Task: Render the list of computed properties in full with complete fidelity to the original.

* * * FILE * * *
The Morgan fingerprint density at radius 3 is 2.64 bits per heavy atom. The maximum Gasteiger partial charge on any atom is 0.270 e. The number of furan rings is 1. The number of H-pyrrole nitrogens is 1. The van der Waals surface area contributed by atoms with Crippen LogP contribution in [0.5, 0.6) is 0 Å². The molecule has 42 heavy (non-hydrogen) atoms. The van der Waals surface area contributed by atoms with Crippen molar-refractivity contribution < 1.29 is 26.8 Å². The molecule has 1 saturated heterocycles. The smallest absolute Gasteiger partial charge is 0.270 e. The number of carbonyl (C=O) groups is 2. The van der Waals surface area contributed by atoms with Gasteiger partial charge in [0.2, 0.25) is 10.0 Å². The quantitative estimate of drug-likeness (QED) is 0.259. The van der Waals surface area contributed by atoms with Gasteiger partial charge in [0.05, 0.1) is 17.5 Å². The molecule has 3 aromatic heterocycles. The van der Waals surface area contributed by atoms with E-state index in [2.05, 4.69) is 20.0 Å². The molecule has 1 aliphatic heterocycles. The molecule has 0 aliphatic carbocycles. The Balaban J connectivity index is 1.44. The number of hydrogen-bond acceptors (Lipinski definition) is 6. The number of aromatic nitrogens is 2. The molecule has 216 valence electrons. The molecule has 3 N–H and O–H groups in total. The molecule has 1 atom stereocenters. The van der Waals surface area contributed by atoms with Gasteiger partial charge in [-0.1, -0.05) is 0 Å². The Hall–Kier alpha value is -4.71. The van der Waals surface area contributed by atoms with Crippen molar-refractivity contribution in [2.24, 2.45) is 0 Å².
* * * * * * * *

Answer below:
The Morgan fingerprint density at radius 3 is 2.64 bits per heavy atom. The maximum Gasteiger partial charge on any atom is 0.270 e. The number of furan rings is 1. The number of H-pyrrole nitrogens is 1. The van der Waals surface area contributed by atoms with Crippen LogP contribution in [0.5, 0.6) is 0 Å². The molecule has 42 heavy (non-hydrogen) atoms. The van der Waals surface area contributed by atoms with Crippen molar-refractivity contribution < 1.29 is 26.8 Å². The molecule has 1 saturated heterocycles. The smallest absolute Gasteiger partial charge is 0.270 e. The number of carbonyl (C=O) groups is 2. The van der Waals surface area contributed by atoms with Gasteiger partial charge in [0.2, 0.25) is 10.0 Å². The quantitative estimate of drug-likeness (QED) is 0.259. The van der Waals surface area contributed by atoms with Gasteiger partial charge in [0.05, 0.1) is 17.5 Å². The molecule has 3 aromatic heterocycles. The van der Waals surface area contributed by atoms with E-state index in [2.05, 4.69) is 20.0 Å². The molecule has 1 aliphatic heterocycles. The molecule has 0 aliphatic carbocycles. The Balaban J connectivity index is 1.44. The number of hydrogen-bond acceptors (Lipinski definition) is 6. The number of aromatic nitrogens is 2. The molecule has 216 valence electrons. The molecule has 3 N–H and O–H groups in total. The molecule has 1 atom stereocenters. The van der Waals surface area contributed by atoms with Gasteiger partial charge in [-0.1, -0.05) is 0 Å². The Hall–Kier alpha value is -4.71. The van der Waals surface area contributed by atoms with Crippen molar-refractivity contribution in [2.24, 2.45) is 0 Å².